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Franklin County story of forgiveness to hit theaters Thursday
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Franklin County story of forgiveness to hit theaters Thursday

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After being delayed five times due to the COVID-19 pandemic, a local story will make its debut on the big screen Thursday.

“My Brothers’ Crossing” will be released nationwide on more than 600 screens Sept. 3, according to J.T. Clark, who co-authored the book, “In The Blink of an Eye: Forgiveness in Black and White.” The film was inspired by Clark’s wife, Terri Lee.

More than just a book, Clark actually lived the through the events portrayed in the film, which tells the story of the events that unfolded from August through October 2015 surrounding the death of Clark’s brother and sister-in-law, Bobby and Pam Clark. The couple were on their way home from a worship service at T.R.A.S.H. (Totally Redeemed Anointed Servants of the Most High) Ministries in Collinsville. C.J. Martin and his son were at a football game at Bassett High School. Both the Martins and the Clarks had to maneuver around a detour on T.B. Stanley Highway when the crash occurred.

Martin, driving a pickup truck, did not realize he was in the wrong lane and had only driven a few feet when he saw the Clarks approaching from the opposite direction in the same lane on a motorcycle. Bobby Clark saw the truck and cut the motorcycle too hard, which threw the couple off. They did not survive the incident.

In October, when Martin was due in court to face charges of reckless driving, J.T. Clark went before the judge and said he would pay Martin’s fine. The judge lowered the charge to improper driving and set the fine at $5. A story of forgiveness and brotherhood was born as the two became friends and now minister together with T.R.A.S.H.

Clark published a book in 2018 written from his point of view of all that occurred beginning with the automobile crash.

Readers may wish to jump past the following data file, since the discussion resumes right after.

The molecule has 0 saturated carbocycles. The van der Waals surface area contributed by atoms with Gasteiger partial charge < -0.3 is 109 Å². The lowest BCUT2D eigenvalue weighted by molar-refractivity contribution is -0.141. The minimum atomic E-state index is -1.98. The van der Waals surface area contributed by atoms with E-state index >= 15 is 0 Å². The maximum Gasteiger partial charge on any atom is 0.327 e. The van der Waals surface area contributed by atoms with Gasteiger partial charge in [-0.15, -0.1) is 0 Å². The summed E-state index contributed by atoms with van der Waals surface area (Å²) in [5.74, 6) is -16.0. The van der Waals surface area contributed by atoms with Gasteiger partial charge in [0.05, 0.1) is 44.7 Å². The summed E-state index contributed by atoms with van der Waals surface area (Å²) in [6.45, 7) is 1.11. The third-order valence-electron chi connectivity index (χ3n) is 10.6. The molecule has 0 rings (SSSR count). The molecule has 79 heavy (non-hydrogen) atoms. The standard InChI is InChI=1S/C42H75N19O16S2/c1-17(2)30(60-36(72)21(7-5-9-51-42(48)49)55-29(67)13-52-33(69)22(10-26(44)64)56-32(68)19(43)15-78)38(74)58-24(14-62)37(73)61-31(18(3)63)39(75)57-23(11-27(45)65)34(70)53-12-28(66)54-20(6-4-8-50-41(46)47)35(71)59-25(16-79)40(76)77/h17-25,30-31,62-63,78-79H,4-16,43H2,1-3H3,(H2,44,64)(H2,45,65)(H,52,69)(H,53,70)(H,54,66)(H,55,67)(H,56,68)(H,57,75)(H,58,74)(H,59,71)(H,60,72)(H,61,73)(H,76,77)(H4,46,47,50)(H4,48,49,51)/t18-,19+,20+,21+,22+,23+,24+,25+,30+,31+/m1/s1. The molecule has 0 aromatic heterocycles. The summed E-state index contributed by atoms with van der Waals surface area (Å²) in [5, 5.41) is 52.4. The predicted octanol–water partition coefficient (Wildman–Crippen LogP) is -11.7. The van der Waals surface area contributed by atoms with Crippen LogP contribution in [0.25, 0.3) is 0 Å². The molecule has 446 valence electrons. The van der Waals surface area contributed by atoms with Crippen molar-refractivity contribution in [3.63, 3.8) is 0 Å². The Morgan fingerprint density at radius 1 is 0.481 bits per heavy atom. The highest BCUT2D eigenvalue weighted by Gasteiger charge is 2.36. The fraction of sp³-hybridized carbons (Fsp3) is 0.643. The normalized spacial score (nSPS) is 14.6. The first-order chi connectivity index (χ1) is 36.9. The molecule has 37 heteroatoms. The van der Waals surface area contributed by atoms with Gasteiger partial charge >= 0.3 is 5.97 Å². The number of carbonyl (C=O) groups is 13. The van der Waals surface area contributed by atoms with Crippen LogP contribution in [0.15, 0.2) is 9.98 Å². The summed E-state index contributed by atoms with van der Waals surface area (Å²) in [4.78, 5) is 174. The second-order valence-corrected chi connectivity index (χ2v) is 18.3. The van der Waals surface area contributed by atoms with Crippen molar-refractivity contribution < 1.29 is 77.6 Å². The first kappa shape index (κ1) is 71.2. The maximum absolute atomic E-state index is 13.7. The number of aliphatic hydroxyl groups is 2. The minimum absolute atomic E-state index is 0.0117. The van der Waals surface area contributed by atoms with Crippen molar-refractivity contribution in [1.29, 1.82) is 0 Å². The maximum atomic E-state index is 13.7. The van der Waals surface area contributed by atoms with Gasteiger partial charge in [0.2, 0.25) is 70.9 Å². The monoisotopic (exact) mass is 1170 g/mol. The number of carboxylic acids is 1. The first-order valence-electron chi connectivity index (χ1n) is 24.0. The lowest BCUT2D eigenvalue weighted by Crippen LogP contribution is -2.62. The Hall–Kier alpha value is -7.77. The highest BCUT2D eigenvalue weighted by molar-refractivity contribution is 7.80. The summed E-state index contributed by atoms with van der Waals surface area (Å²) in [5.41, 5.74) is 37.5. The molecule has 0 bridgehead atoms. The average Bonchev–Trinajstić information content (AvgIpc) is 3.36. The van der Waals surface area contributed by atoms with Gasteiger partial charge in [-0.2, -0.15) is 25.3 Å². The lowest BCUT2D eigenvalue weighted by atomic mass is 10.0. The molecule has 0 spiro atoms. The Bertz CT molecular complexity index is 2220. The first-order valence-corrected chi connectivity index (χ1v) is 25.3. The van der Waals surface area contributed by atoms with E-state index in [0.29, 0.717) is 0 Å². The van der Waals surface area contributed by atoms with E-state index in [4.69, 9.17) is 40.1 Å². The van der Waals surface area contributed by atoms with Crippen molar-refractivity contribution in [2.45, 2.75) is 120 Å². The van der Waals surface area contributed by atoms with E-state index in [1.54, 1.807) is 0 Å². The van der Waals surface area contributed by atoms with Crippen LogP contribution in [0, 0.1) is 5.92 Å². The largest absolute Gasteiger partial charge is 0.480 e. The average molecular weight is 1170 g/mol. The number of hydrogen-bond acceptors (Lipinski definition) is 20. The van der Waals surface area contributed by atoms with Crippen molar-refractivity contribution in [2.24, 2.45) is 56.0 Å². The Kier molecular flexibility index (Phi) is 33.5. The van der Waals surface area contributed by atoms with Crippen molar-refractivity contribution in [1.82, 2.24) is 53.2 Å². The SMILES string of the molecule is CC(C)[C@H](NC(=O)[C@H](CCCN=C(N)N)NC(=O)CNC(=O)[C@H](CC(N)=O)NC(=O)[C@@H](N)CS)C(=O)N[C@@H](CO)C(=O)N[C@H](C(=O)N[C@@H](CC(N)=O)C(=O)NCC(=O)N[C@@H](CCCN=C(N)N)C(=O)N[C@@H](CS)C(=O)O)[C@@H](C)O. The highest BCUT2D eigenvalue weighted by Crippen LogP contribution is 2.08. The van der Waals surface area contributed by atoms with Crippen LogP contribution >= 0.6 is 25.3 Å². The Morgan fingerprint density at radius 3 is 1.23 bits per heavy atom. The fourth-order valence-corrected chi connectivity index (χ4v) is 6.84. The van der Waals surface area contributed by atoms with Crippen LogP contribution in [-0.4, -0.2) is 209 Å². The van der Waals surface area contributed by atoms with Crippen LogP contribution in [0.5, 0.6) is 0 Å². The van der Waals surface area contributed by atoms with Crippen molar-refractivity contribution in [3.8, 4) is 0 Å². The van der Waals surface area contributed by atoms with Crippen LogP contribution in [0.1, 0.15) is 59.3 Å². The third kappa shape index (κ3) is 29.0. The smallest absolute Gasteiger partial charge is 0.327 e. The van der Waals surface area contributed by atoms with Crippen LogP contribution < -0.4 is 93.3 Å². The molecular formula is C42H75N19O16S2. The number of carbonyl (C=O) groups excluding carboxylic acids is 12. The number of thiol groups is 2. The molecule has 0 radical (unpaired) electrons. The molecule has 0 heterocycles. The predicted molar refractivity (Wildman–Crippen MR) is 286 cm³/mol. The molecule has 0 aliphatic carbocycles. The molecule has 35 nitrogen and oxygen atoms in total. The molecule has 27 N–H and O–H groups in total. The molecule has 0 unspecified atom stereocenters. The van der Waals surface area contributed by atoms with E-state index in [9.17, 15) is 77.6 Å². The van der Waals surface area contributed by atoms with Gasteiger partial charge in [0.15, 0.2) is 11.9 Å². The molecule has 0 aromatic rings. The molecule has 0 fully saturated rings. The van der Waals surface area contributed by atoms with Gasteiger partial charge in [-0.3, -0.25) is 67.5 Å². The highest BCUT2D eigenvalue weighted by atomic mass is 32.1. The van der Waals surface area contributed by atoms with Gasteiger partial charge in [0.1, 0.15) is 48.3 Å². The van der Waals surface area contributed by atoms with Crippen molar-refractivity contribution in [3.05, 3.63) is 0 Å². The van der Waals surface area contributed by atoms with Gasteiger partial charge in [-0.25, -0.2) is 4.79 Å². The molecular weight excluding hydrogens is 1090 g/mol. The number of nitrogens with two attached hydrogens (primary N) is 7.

“The film is true to life,” Clark said. “When they wrote the screenplay, they interviewed people who were intimately involved in the story and incorporated their perspectives into it — which is different from the book. When I wrote the book, I wrote it from my point of view and I didn’t interview anybody.”

“My Brothers’ Crossing” will be shown at Westlake Cinema at Westlake Towne Center. The movie theater will reopen its doors Thursday with show times for the movie at 1 p.m., 4 p.m. and 7 p.m. through Monday. Run times for Tuesday through Thursday will be 4 p.m. and 7 p.m., according to cinema manager Thomas Althoff.

“We are always happy to show things related to the community,” Althoff said. “We are an independent theater and very linked to the community, who has supported us in the down times so we are excited to be able to bring this story to the area.”

Althoff added seating will be limited to half capacity.

Clark said the film also will be shown in Roanoke at Valley View, as well as theaters in Henry County, Salem and Christiansburg.

“We are encouraging everyone to check their local listings as some theaters have not yet reopened,” Clark said.

A premiere was in the works before the movie’s April release; however, the pandemic put the brakes on those plans. Clark said the nationwide release will be without a red carpet event or a local celebration. He added that he has been contacted by a number of churches and organizations who have asked him to appear at showings/events.

“We’ve had tremendous support from people sharing it on social media, and sharing with their friends,” Clark said. “Our marketing budget isn’t a major studio release budget, so word of mouth is important.”

The trailer has been running for two weeks on cable stations such as Fox News, CNN, Hallmark, Lifetime, TBS, TBN and others.

Clark said he was disappointed when the premiere scheduled for Easter weekend was moved due to COVID.

“What better way to have a movie like this release than at Easter weekend then to have circumstances in our nation unfold and to realize that this movie is one of forgiveness and reconciliation, it’s one of healing and of unity, and our hope is that it will touch people, lead to conversations, healing and point people to Christ,” Clark said. “We’ve always said this is God’s story, and it’s his timing of when it’s going to go.”

The movie is contracted to run nationally for four weeks, he said. Larger areas where theaters are not open, such as New York and California, will run it when theaters reopen. There are plans for it to be available through a streaming service and then on DVD., but Clark had no details on when that might happen.

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